“After my honours year I went straight into a PhD and I have been doing time-use research ever since,” says Craig, who recently became Director of the SPRC, leading the country’s largest team of social policy researchers dedicated to making a difference to critical social issues, public debate and policy formation.
Craig began her academic career when time-use research was first taking off around the world.
Today, many countries collect standardised time-use data and the world’s biggest collection of time-use diaries is kept at the Centre for Time Use Research at the University of Oxford in the UK.
Beginning her work in the field as a mature-aged student with children, Craig was well placed to question many of the assumptions social researchers were making about paid and unpaid work.
“It was a real-life question that had an academic application,” she says of her research.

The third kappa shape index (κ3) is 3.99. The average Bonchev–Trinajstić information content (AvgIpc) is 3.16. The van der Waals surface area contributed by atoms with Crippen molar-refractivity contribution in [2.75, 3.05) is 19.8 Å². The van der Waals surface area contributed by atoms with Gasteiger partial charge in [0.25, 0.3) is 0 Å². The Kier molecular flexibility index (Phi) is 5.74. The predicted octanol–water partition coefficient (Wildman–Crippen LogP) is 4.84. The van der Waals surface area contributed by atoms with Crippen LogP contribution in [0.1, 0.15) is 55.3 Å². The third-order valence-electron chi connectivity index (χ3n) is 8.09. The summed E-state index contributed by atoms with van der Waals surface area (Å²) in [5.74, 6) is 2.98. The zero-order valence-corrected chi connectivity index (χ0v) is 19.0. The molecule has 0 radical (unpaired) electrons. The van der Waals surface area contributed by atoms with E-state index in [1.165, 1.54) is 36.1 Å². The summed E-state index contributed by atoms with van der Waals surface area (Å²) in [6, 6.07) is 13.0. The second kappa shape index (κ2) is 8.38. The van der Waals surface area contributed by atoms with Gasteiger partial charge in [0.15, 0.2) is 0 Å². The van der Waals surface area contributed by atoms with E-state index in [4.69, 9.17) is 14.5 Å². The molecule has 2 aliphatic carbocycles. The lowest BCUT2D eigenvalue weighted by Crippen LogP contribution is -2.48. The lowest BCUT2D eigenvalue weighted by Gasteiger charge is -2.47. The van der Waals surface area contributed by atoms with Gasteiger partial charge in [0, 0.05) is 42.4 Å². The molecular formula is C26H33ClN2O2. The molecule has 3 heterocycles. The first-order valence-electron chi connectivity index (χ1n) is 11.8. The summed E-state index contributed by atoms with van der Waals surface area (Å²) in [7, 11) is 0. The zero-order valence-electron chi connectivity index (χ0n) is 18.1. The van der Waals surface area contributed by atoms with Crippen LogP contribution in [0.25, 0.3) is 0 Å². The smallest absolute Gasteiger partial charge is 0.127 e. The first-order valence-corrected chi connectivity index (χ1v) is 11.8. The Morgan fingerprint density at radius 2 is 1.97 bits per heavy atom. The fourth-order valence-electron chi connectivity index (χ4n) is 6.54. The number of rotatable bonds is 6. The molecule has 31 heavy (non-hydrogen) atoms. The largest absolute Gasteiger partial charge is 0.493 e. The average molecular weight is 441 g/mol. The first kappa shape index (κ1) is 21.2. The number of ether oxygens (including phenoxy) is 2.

She questioned how child supervision was categorised in economic theory and in time-use diaries. For example, time spent at a swimming pool watching the kids was interpreted as a leisure activity, even though Craig (and almost every other mother) knew it could be anything but. Most women were poolside because they had to be, not because they were on holiday. To confuse childcare and leisure was to significantly underestimate – and undervalue – women’s roles, Craig believed.